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Jennifer

Sorry you are dealing with Santa phobia. We have always told our kids that Santa is just a story like Frosty, the tooth fairy etc. They still get the "magic" of Christmas, but they are aware that they are stories, no lying involved.

Bean

We don't lie about Santa Claus here, or any other imaginary creatures (tooth fairy, etc)

I don't think there's anything "magical" about lying to your children. I was terrified of Santa Claus too, and I'll be honest with you and tell you that I have never trusted my mother the same way after I found out that it was her.

That being said, we DO have gifts on Christmas morning, that we give to each other in the spirit of St. Nick. Our family also helps a lot with organizing a gift tree for local kids in need, and we play Santa for them too. There is plenty of magic in our holiday, without the lies.

I posted a little bit about the same subject last year, and there are a couple of great links in my post: http://coyotecraft.blogspot.com/2008/12/where-treetops-glisten.html

Tammy  Monson

Santa...Derek and I had very different experiences growing up. He never did the Santa thing and was pretty determined when Abby came along that we would not be pretending that Santa was a real person today sneaking down our chimney, eating a plate of cookies. It absolutely shocked some of my family and they think we have almost tortured the girls. (I can confidently say both have wild imaginations and don't seem to be too damaged from it all.)That being said, whatever you decide will come with someone on the other side of the fence. We chose to tell the girls from the get go that Saint Nicholas really was a man that lived long ago, we have a fantastic children's book that tells the story. I believe the title is "Santa Clause Are You For Real?" Our first born has no desire in believing or pretending about Santa, but our second born gets so excited and pretends that Santa is really coming even though she has heard the real story a thousands times. When it comes to gift giving we try to focus on the importance of generosity as we have been blessed with much. Maybe telling them the truth will help them overcome their fear...both girls really wanted to sit on Santa's lap last year even though Abby stood in line and asked out loud for all to hear, "Who is in the costume mom?"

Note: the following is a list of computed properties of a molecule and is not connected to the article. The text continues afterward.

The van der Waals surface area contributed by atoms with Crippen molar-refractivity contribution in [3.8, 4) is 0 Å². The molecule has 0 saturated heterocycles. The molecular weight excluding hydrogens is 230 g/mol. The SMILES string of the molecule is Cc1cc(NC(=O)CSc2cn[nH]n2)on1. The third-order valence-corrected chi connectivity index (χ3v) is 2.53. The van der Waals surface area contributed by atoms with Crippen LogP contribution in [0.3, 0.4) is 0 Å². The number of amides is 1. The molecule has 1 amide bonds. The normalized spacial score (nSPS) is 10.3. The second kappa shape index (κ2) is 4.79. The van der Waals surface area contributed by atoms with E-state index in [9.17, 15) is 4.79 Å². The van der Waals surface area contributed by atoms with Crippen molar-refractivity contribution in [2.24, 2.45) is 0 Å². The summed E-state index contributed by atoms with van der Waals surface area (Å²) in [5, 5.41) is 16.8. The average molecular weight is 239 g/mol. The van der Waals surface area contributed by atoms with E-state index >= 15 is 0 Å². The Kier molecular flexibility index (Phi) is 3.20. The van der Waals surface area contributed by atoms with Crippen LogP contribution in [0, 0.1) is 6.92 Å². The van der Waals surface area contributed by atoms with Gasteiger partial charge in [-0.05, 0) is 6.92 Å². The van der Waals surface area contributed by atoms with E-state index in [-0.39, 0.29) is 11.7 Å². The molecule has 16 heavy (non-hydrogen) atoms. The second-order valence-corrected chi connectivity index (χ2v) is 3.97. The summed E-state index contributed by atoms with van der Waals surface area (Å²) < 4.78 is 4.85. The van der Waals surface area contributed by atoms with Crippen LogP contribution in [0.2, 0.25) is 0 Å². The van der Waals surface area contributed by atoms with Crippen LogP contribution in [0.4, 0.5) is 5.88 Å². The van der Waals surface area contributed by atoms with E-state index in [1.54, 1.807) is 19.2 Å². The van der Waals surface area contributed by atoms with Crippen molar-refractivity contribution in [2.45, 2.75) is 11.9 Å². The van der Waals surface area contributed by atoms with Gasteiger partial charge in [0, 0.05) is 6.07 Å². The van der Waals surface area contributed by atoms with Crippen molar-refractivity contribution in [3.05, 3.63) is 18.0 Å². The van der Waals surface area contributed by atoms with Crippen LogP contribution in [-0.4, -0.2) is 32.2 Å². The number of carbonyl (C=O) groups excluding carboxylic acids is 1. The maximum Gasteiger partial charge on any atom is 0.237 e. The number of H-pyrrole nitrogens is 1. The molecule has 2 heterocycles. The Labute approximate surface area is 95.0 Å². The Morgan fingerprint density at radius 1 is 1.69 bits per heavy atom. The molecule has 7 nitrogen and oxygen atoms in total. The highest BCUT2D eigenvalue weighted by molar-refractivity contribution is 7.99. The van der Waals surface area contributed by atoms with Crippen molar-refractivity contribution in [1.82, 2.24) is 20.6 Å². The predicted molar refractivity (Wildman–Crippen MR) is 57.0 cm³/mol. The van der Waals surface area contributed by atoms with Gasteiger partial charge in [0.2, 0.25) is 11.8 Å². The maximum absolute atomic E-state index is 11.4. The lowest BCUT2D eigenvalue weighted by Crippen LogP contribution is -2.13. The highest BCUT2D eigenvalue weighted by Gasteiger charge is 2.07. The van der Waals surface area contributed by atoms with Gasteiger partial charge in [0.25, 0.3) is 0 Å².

Amy

I haven't thought of this moment in a very long time, but with a 4 yr old and 2 yr old myself. I know the moment is coming.

When I was young.. how young I don't actually remember. I brought my concerns about Santa to my father and he told me this:

He said.. yes.. There is no 'real' Santa.. all the ones at the mall are really somebody’s Grandpa and movies are just movies. BUT my father explained that he still believed in Santa’s spirit. He told me that different cultures and religions have folklore that depicts a patron saint etc.. And so it's still ok to have Christmas Spirit and not appropriate to tell anyone that there is no Santa. (Especially my little brother). It seemed to be a really good answer and has stuck with me to this day.

Not sure if this would fly in your home.. but I might give it a go in mine:)

mkpoggie

If a child is scared of it, I have always suggested to my students parents that they explain that Santa is a character just like the ones we read about in story books. Which is how I have always thought of the modern incarnation of Santa (so I guess I don't see it as lying anymore than I see talk of the Cat in the Hat as lying). Then again, I never even sort of believed in Santa when I was little...although I faked it beyond an age that was appropriate because I was afraid Christmas would be ruined. My parents had "the talk" with me so many times, I think they thought I was a bit cracked.

Jes

I have always gone by the simple rule that if my child is old enough to ask the question they are old enough to know the answer (an age appropriate answer of course). My daughter was just over 3 when she asked if Santa was real. I told her that some people believe that Santa is real but that I didn't and that she could believe or not if she wanted. Of course this set off a whole bunch of other conversations with the inlaws and friends as the in laws were suddenly terrified my child would 'ruin' Xmas for theirs (to the point where they didn't let us visit and didn't come over at all that year even though I had talked it over with my daughter and she agreed not to tell her cousin)... Personally I think providing them with the option to believe when they ask is a healthy option.

Kari

I also strongly believe in being honest with my kids. I started out talking like this: "When I was little, my parents told me that Santa..." (So it is the truth - it is what my parents told me!) We don't really talk about Santa much, but they absorb it from the world around them. If they ask me something, I just reply "what do you think?" It is kind of a weird compromise because I am allowing them to believe it and kind of getting out of lying by a technicality. But that is what we are doing right now!

I have heard of people being shocked and losing trust in their parents after finding out that Santa is not real. Though most of the time I think that is when the Santa thing was really perpetuated too much (to an older age or the parents insisting he is real even when their child expresses doubt). I guess I'll find out how we did in a few years! :)

BTW - I love the princess and the pea! How adorable.

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